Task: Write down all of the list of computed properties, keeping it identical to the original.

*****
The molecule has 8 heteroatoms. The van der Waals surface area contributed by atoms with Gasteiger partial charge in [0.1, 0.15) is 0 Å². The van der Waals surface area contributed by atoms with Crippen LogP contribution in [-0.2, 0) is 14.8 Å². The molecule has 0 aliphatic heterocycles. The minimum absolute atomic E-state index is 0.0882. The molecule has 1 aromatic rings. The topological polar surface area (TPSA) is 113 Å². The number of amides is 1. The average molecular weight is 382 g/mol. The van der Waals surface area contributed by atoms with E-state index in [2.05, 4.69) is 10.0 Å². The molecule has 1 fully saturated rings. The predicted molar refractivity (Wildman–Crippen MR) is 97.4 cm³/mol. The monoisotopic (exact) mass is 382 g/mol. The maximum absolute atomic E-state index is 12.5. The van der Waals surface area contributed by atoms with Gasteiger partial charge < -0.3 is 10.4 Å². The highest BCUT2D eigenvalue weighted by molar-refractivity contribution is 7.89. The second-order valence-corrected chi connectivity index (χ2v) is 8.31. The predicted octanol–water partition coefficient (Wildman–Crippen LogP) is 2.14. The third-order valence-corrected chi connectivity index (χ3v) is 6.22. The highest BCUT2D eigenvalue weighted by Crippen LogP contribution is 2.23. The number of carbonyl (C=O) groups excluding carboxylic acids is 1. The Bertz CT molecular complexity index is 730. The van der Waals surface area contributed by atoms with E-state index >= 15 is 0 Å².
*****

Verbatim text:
The molecule has 8 heteroatoms. The van der Waals surface area contributed by atoms with Gasteiger partial charge in [0.1, 0.15) is 0 Å². The van der Waals surface area contributed by atoms with Crippen LogP contribution in [-0.2, 0) is 14.8 Å². The molecule has 0 aliphatic heterocycles. The minimum absolute atomic E-state index is 0.0882. The molecule has 1 aromatic rings. The topological polar surface area (TPSA) is 113 Å². The number of amides is 1. The average molecular weight is 382 g/mol. The van der Waals surface area contributed by atoms with E-state index in [2.05, 4.69) is 10.0 Å². The molecule has 1 fully saturated rings. The predicted molar refractivity (Wildman–Crippen MR) is 97.4 cm³/mol. The monoisotopic (exact) mass is 382 g/mol. The maximum absolute atomic E-state index is 12.5. The van der Waals surface area contributed by atoms with Gasteiger partial charge < -0.3 is 10.4 Å². The highest BCUT2D eigenvalue weighted by molar-refractivity contribution is 7.89. The second-order valence-corrected chi connectivity index (χ2v) is 8.31. The predicted octanol–water partition coefficient (Wildman–Crippen LogP) is 2.14. The third-order valence-corrected chi connectivity index (χ3v) is 6.22. The highest BCUT2D eigenvalue weighted by Crippen LogP contribution is 2.23. The number of carbonyl (C=O) groups excluding carboxylic acids is 1. The Bertz CT molecular complexity index is 730. The van der Waals surface area contributed by atoms with E-state index >= 15 is 0 Å².